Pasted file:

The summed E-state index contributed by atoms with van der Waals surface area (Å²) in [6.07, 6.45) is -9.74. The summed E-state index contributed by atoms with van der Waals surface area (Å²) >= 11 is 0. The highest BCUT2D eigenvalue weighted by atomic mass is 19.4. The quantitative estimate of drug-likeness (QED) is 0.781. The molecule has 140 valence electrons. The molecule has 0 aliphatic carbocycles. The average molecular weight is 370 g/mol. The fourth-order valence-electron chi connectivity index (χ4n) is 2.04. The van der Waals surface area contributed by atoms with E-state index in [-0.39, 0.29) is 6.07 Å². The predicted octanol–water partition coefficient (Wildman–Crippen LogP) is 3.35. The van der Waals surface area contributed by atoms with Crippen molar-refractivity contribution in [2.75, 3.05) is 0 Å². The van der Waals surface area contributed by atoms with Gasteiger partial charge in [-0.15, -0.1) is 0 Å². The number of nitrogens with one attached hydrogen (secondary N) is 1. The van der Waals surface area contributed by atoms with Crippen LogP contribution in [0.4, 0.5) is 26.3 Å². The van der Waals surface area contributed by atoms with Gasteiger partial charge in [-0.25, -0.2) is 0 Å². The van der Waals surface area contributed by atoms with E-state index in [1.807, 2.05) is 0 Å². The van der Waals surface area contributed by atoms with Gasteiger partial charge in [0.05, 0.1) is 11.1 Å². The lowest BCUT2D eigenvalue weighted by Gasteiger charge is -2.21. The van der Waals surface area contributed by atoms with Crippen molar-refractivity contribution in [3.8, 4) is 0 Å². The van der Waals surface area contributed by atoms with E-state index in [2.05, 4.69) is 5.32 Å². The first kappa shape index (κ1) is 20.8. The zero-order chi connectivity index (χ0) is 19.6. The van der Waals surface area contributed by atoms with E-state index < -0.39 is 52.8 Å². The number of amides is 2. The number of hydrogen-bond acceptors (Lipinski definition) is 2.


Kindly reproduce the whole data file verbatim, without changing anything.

The summed E-state index contributed by atoms with van der Waals surface area (Å²) in [6.07, 6.45) is -9.74. The summed E-state index contributed by atoms with van der Waals surface area (Å²) >= 11 is 0. The highest BCUT2D eigenvalue weighted by atomic mass is 19.4. The quantitative estimate of drug-likeness (QED) is 0.781. The molecule has 140 valence electrons. The molecule has 0 aliphatic carbocycles. The average molecular weight is 370 g/mol. The fourth-order valence-electron chi connectivity index (χ4n) is 2.04. The van der Waals surface area contributed by atoms with E-state index in [-0.39, 0.29) is 6.07 Å². The predicted octanol–water partition coefficient (Wildman–Crippen LogP) is 3.35. The van der Waals surface area contributed by atoms with Crippen molar-refractivity contribution in [2.75, 3.05) is 0 Å². The van der Waals surface area contributed by atoms with Gasteiger partial charge in [-0.15, -0.1) is 0 Å². The number of nitrogens with one attached hydrogen (secondary N) is 1. The van der Waals surface area contributed by atoms with Crippen LogP contribution in [0.4, 0.5) is 26.3 Å². The van der Waals surface area contributed by atoms with Gasteiger partial charge in [-0.25, -0.2) is 0 Å². The van der Waals surface area contributed by atoms with E-state index in [1.807, 2.05) is 0 Å². The van der Waals surface area contributed by atoms with Gasteiger partial charge in [0.05, 0.1) is 11.1 Å². The lowest BCUT2D eigenvalue weighted by Gasteiger charge is -2.21. The van der Waals surface area contributed by atoms with Crippen molar-refractivity contribution in [3.8, 4) is 0 Å². The van der Waals surface area contributed by atoms with E-state index in [2.05, 4.69) is 5.32 Å². The first kappa shape index (κ1) is 20.8. The zero-order chi connectivity index (χ0) is 19.6. The van der Waals surface area contributed by atoms with E-state index < -0.39 is 52.8 Å². The number of amides is 2. The number of hydrogen-bond acceptors (Lipinski definition) is 2.